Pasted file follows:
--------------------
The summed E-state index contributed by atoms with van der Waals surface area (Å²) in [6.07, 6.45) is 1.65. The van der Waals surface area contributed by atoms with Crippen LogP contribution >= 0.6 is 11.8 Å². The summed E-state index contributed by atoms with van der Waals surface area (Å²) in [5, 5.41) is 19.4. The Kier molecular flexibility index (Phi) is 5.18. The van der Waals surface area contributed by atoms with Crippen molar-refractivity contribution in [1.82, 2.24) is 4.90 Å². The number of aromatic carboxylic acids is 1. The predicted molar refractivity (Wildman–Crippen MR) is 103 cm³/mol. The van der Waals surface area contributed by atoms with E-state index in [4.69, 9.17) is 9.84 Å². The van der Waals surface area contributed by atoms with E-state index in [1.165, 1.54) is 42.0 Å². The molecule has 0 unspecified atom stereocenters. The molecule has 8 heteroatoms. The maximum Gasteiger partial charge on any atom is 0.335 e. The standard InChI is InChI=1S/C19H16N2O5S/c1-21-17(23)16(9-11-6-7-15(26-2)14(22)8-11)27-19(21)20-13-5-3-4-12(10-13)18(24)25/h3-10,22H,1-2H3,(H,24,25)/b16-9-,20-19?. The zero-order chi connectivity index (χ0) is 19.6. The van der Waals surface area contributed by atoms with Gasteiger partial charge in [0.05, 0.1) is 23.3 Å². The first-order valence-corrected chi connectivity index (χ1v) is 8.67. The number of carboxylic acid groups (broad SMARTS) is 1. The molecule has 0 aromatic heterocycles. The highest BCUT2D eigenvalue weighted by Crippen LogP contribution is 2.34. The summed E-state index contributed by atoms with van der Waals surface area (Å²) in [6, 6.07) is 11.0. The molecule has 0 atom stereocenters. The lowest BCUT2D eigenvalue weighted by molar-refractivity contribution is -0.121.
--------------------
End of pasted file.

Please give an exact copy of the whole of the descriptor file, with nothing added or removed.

The summed E-state index contributed by atoms with van der Waals surface area (Å²) in [6.07, 6.45) is 1.65. The van der Waals surface area contributed by atoms with Crippen LogP contribution >= 0.6 is 11.8 Å². The summed E-state index contributed by atoms with van der Waals surface area (Å²) in [5, 5.41) is 19.4. The Kier molecular flexibility index (Phi) is 5.18. The van der Waals surface area contributed by atoms with Crippen molar-refractivity contribution in [1.82, 2.24) is 4.90 Å². The number of aromatic carboxylic acids is 1. The predicted molar refractivity (Wildman–Crippen MR) is 103 cm³/mol. The van der Waals surface area contributed by atoms with E-state index in [4.69, 9.17) is 9.84 Å². The van der Waals surface area contributed by atoms with E-state index in [1.165, 1.54) is 42.0 Å². The molecule has 0 unspecified atom stereocenters. The molecule has 8 heteroatoms. The maximum Gasteiger partial charge on any atom is 0.335 e. The standard InChI is InChI=1S/C19H16N2O5S/c1-21-17(23)16(9-11-6-7-15(26-2)14(22)8-11)27-19(21)20-13-5-3-4-12(10-13)18(24)25/h3-10,22H,1-2H3,(H,24,25)/b16-9-,20-19?. The zero-order chi connectivity index (χ0) is 19.6. The van der Waals surface area contributed by atoms with Gasteiger partial charge in [0.05, 0.1) is 23.3 Å². The first-order valence-corrected chi connectivity index (χ1v) is 8.67. The number of carboxylic acid groups (broad SMARTS) is 1. The molecule has 0 aromatic heterocycles. The highest BCUT2D eigenvalue weighted by Crippen LogP contribution is 2.34. The summed E-state index contributed by atoms with van der Waals surface area (Å²) in [6, 6.07) is 11.0. The molecule has 0 atom stereocenters. The lowest BCUT2D eigenvalue weighted by molar-refractivity contribution is -0.121.